Oshkosh or Bust
After we were done watching the arrivals at Fisk, we decided to drive to the airport where the week’s events would be held: the Wittman Regional Airport in Oshkosh, WI. As we got closer to the action at Oshkosh, the ground traffic got thicker. Fortunately Nancy was driving so I could keep my full attention on watching airplanes, and listening to the Oshkosh tower controllers. After last year’s trip to see the San Francisco Airshow we both discovered that Phil shouldn’t drive if we’ll be near an airport with lots of activity.
After the setbacks from yesterday’s mechanical issues it was a relief to finally see the airport at Oshkosh. We finally made it. This is the place virtually every pilot in the world was at least thinking about during this week. We’ve seen so many pictures, and read so many stories, but now we’d finally get a chance to see and experience what AirVenture was all about for ourselves.
By this point it was getting close to 7 pm, and the airport would be closed to arrivals at 8 pm. We decided we should probably head for our hotel so we could settle in and be ready for an early start the next day.
“This place is a dump! We’re leaving and they won’t give us our money back!” Those were the first words we heard when we stepped into the dark lobby of the Parkway Inn and Suites in Appleton, WI. A very animated woman had just got done chewing out the front desk clerk, and wanted to make sure Nancy and I knew her opinion of the establishment we were about to stay in. This was definitely not the greeting that we were hoping for. She had her bags packed and family in tow, and stormed out the door shortly after sharing her hotel review with us. I didn’t really know how to react to her tirade. We were in the same boat as she and her family of four — we had also pre-paid for the room with no chance of getting a refund. I was just hoping she was just suffering from some sort of mental disorder which caused her to scream at strangers. She wasn’t.
We both got a sense that the in-person hotel review we just received was probably accurate as we took in our surroundings. There were two creepy looking guys sitting on a bench just outside the front door. The front desk clerk had more fingers than teeth (but she was very nice). Nancy had prepared me to set my expectations low for this hotel. I’m not sure either of us set our expectations low enough.
Why did we have to set our expectations so low? The population of Oshkosh, WI is about 63,000 and 750,000 people descend on this area for the EAA AirVenture event, so as you can imagine hotel rooms are hard to come by. Many people choose to camp, but we decided to go the hotel route for our first visit to AirVenture. Nancy reserved a room for us in January 2006 (almost eight months before the event). To get the reservation, we had to pay for the room in advance with no refunds given with less than 48 hours notice.
When I started the hotel search in January, most hotels in the immediate area were completely booked. We only planned to stay three nights but some hotels required a 5-7 night minimum. This hotel was the only option I could find reasonably close to Oshkosh on the dates we needed for less than $200/night. I read all of the online reviews, and yes, there were a few negative comments, but I convinced myself that they were from high-maintenance guests. Several guests commented that it was an okay place to stay as long as you weren’t looking for something fancy. I knew we were taking a chance with a two star hotel and no AAA rating, but it still sounded better than camping during a thunderstorm.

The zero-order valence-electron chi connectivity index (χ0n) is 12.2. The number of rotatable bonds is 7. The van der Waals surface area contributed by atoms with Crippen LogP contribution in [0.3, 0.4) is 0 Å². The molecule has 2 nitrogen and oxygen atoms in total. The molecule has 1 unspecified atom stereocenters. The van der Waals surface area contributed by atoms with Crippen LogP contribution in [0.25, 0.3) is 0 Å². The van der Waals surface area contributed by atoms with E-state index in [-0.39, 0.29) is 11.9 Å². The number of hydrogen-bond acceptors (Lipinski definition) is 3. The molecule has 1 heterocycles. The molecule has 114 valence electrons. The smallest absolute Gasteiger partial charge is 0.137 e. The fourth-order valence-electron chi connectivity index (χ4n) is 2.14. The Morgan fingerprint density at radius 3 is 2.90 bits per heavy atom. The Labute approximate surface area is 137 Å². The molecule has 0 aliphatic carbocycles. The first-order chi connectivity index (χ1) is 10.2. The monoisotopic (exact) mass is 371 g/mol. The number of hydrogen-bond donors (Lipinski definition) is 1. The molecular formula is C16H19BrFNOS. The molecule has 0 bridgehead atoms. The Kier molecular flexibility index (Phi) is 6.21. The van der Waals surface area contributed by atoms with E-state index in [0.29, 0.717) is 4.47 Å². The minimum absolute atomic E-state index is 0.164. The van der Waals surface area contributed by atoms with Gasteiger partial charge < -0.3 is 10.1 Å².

We picked up our keys and checked out our new digs very thoroughly. I was determined to stay here no matter what since we were paid in full with no refund possible. But I just couldn’t relax as I began to see the dust, hair around the sink, and cobwebs in the corner. The peach pit behind the nightstand was the final straw and I can’t even talk about the bathroom. The paper across the toilet seat read “sanitized for your protection.” That was a damn lie. The strip of paper was probably sanitary before it touched the toilet. The stubborn part of my brain wanted to tough it out since it was paid for and I didn’t know if we could find another hotel room. Luckily, the logical part of my brain said, “This is gross! Get out!” I started calling hotels hoping that someone had a cancellation. After three or four calls, we found one that had a room available for one night only, but not three. It wasn’t ideal to be hopping from hotel to hotel, but I’d rather sleep in the rental car than stay here.
Nancy was pretty upset about losing our money at the hotel. I was too, but I got over it — I was determined to not let this spoil our vacation. I told Nancy that basically we made a bet when we chose this hotel. The bet was that a 2-star hotel that wasn’t listed by AAA would be tolerable for three nights. We lost the bet and the house won. The house always plays with an advantage whether you’re in Las Vegas or Appleton, WI.
We found our new hotel and checked in. This new hotel had 3 stars from AAA, was less expensive than the Parkway Inn and Suites, and actually closer to Oshkosh. We really lucked out finding this place, even if it was just for one night. We immediately noticed the welcoming lobby, professional front desk clerk, clean sheets, fresh towels, clean carpet and most importantly a clean bathroom. All of the basic hotel accommodations that I took for granted before. I also didn’t realize how much I appreciate being able to walk barefoot.
We spent some time searching for a room for the following night without success. It was getting late, so we grabbed a simple dinner in the restaurant downstairs and then rested up for tomorrow: the opening day of AirVenture